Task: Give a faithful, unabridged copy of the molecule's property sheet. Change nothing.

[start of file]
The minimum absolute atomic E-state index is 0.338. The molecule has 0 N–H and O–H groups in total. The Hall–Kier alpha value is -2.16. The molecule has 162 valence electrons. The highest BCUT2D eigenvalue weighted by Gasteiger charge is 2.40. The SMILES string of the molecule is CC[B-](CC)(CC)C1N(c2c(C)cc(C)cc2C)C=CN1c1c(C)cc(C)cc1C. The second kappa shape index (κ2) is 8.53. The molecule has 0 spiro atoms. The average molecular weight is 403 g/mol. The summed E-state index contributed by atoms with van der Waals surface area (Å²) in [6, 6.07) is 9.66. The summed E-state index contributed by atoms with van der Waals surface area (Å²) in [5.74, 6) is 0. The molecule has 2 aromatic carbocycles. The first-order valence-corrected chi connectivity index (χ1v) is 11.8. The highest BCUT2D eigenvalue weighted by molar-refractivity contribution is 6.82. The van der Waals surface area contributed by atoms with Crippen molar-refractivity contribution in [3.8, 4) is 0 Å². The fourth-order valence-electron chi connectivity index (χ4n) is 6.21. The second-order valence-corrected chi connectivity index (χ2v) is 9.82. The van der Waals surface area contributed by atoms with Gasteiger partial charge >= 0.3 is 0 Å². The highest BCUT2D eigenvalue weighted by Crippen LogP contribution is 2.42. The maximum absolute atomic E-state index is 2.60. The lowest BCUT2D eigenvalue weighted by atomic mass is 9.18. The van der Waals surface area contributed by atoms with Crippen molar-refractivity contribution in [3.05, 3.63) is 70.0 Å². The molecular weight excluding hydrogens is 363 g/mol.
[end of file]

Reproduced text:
The minimum absolute atomic E-state index is 0.338. The molecule has 0 N–H and O–H groups in total. The Hall–Kier alpha value is -2.16. The molecule has 162 valence electrons. The highest BCUT2D eigenvalue weighted by Gasteiger charge is 2.40. The SMILES string of the molecule is CC[B-](CC)(CC)C1N(c2c(C)cc(C)cc2C)C=CN1c1c(C)cc(C)cc1C. The second kappa shape index (κ2) is 8.53. The molecule has 0 spiro atoms. The average molecular weight is 403 g/mol. The summed E-state index contributed by atoms with van der Waals surface area (Å²) in [6, 6.07) is 9.66. The summed E-state index contributed by atoms with van der Waals surface area (Å²) in [5.74, 6) is 0. The molecule has 2 aromatic carbocycles. The first-order valence-corrected chi connectivity index (χ1v) is 11.8. The highest BCUT2D eigenvalue weighted by molar-refractivity contribution is 6.82. The van der Waals surface area contributed by atoms with Crippen molar-refractivity contribution in [3.8, 4) is 0 Å². The fourth-order valence-electron chi connectivity index (χ4n) is 6.21. The second-order valence-corrected chi connectivity index (χ2v) is 9.82. The van der Waals surface area contributed by atoms with Gasteiger partial charge >= 0.3 is 0 Å². The highest BCUT2D eigenvalue weighted by Crippen LogP contribution is 2.42. The maximum absolute atomic E-state index is 2.60. The lowest BCUT2D eigenvalue weighted by atomic mass is 9.18. The van der Waals surface area contributed by atoms with Crippen molar-refractivity contribution in [3.05, 3.63) is 70.0 Å². The molecular weight excluding hydrogens is 363 g/mol.